by Mike McNamee Published 01/04/2004
The RIP software processes images in the watched folder according to media type and selected printer, applies the appropriate profile and nests the images until it hits a minimal (user specified) paper wastage. It then starts printing automatically. If there is too much blank area then the wait until sufficient area of a paper strip is used to lessen your waste. You can however, always override any of the settings to print at any time.
The software can be set for any type of media in the STUDIO range and control any number of compatible printers. I intend to add a 4000 printer to the 7600 in order to undertake my specialist Giclee printing, preventing excessive paper handling and ink waste from changing cartridges.
The system is so user friendly that I don't even worry about it in operation and have almost forgotten it's there! It's like having an extra body in the studio to handle all your printing requirements without paying the wages. The quality and accuracy of the profiles and prints are superb (Mike McNamee confirms this in his technical study of the output on the opposite page).
The Technical Report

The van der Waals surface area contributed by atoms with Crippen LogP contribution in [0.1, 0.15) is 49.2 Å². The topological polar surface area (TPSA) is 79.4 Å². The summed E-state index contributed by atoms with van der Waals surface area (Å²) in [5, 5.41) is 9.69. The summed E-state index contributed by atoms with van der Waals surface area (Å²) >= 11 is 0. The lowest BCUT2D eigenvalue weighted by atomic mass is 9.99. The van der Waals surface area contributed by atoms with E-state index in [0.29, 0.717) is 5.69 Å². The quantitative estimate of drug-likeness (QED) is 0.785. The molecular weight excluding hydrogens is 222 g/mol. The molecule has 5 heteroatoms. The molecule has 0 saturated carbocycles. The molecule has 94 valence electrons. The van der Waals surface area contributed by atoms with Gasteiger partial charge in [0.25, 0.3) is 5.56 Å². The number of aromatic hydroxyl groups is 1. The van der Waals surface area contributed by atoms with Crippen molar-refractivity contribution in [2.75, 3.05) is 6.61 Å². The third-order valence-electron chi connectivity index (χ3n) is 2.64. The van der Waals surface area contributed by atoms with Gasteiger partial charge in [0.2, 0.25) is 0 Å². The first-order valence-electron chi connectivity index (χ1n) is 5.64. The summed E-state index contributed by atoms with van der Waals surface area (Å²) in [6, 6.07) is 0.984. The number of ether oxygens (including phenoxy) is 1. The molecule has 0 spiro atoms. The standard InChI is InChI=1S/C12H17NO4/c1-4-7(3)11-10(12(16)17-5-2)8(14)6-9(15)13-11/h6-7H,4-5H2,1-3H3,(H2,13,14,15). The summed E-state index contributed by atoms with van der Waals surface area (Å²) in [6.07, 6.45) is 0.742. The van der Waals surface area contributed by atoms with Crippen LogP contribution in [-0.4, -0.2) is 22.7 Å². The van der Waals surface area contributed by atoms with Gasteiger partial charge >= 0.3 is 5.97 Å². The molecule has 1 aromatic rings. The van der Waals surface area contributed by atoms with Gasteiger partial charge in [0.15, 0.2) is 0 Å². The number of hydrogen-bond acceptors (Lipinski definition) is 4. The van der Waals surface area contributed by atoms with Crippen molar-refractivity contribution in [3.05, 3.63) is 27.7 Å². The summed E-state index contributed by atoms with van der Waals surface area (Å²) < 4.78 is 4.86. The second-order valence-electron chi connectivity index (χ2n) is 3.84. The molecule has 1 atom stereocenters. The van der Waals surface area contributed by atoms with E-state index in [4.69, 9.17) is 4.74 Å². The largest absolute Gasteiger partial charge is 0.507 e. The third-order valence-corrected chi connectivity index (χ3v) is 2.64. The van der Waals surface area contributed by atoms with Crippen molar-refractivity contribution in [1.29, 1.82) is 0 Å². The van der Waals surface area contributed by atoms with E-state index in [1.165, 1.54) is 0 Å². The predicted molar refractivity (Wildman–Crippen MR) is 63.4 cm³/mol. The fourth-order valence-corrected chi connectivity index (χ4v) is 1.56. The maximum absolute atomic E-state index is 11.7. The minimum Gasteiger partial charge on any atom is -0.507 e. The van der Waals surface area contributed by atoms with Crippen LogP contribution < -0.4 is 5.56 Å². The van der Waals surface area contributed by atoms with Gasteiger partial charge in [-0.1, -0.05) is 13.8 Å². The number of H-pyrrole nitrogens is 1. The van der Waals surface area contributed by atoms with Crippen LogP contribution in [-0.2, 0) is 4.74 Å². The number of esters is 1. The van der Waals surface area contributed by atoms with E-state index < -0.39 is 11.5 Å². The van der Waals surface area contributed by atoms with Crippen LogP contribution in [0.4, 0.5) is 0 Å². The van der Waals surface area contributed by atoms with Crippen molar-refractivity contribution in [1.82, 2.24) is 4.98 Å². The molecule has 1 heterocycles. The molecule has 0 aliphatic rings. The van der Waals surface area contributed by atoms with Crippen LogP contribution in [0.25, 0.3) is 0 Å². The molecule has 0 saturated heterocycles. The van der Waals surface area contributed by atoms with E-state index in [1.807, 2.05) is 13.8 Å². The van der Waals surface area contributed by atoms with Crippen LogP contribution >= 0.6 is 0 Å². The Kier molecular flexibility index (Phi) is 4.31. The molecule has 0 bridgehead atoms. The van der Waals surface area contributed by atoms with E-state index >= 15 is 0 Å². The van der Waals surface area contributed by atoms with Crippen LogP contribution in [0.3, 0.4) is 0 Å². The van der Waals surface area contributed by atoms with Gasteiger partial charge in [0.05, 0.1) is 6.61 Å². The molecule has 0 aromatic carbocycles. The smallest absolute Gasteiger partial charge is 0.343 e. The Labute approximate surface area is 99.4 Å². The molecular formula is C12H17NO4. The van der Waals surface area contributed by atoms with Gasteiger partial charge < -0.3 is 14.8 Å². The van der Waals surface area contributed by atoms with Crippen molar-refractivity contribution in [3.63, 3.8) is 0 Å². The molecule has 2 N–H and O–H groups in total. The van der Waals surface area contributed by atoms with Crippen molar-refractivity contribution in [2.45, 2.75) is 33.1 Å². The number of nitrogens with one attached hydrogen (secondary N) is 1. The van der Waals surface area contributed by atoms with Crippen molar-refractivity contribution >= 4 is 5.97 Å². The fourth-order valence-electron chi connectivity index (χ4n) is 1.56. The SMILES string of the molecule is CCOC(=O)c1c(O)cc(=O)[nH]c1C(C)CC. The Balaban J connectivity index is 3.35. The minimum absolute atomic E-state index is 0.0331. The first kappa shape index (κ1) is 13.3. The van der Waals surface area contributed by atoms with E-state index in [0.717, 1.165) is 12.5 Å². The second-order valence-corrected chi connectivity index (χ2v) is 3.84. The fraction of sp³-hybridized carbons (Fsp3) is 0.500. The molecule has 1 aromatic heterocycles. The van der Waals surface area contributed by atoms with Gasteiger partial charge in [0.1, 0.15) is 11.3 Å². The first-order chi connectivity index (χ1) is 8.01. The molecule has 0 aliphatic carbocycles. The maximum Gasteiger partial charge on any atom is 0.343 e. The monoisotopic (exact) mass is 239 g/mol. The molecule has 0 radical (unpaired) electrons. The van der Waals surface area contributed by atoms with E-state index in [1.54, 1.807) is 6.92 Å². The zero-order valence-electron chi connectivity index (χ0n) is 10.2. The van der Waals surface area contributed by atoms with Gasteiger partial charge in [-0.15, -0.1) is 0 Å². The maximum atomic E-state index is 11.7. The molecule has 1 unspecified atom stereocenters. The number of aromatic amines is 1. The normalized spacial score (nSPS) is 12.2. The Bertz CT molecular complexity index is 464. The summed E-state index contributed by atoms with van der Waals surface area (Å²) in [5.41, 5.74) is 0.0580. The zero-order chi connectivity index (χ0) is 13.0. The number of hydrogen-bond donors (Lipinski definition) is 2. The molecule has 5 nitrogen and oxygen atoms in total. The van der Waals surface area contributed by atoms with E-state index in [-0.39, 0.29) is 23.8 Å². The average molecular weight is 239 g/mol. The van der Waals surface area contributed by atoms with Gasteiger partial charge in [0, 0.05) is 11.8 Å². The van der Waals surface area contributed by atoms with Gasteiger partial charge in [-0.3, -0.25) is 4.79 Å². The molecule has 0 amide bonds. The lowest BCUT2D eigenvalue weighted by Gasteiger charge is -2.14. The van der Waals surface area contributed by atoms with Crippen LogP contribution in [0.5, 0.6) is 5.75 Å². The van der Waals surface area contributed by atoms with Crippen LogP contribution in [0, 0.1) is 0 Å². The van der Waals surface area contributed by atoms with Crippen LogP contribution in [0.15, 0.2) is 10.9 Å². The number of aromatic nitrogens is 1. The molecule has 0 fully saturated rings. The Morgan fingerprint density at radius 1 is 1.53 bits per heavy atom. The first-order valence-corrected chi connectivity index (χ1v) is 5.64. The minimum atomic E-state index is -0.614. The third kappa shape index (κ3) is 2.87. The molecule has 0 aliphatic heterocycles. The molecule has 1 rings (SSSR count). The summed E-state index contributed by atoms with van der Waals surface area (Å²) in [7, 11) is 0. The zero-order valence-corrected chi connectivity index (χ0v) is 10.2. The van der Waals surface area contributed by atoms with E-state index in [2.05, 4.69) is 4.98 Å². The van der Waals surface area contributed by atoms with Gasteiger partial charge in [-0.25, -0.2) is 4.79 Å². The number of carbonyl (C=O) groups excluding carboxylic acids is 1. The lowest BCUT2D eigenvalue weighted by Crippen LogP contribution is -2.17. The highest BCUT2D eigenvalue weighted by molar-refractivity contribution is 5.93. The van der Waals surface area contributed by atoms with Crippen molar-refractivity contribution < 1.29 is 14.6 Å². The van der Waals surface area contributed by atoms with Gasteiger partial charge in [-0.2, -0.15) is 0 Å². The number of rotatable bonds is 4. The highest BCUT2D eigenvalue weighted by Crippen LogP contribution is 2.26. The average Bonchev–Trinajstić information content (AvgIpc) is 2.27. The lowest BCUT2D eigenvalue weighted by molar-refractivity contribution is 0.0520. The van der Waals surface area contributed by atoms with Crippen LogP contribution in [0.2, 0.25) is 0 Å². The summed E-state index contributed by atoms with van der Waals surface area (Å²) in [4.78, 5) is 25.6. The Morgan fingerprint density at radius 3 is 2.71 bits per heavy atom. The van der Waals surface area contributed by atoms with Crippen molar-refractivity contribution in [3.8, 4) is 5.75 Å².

The system consists of the Epson 7600 or 4000 models, driven by an Ilford RIP, hosted on an IBM server (2GHz Pentium 4, 512MB RAM 40GB HD, 17" CRT). The package includes assembly, set up, a days on-site training (during which your monitor is calibrated) as well as a year's support and recalibration if needed. The RIP is provided with Ilford-developed profiles for the 4 main papers. These are a Gloss and a Pearl surface based on microporous technology for instant drying and a real photographic feel. The other two surfaces are fine art, a Matte Smooth and a textured art paper. The textured paper is a chain laid, moulded paper with the typical surface tooth of such materials, although the actual surface is unique to Ilford. Both the fine art papers are 100% cotton rag, acid free.Colour Audit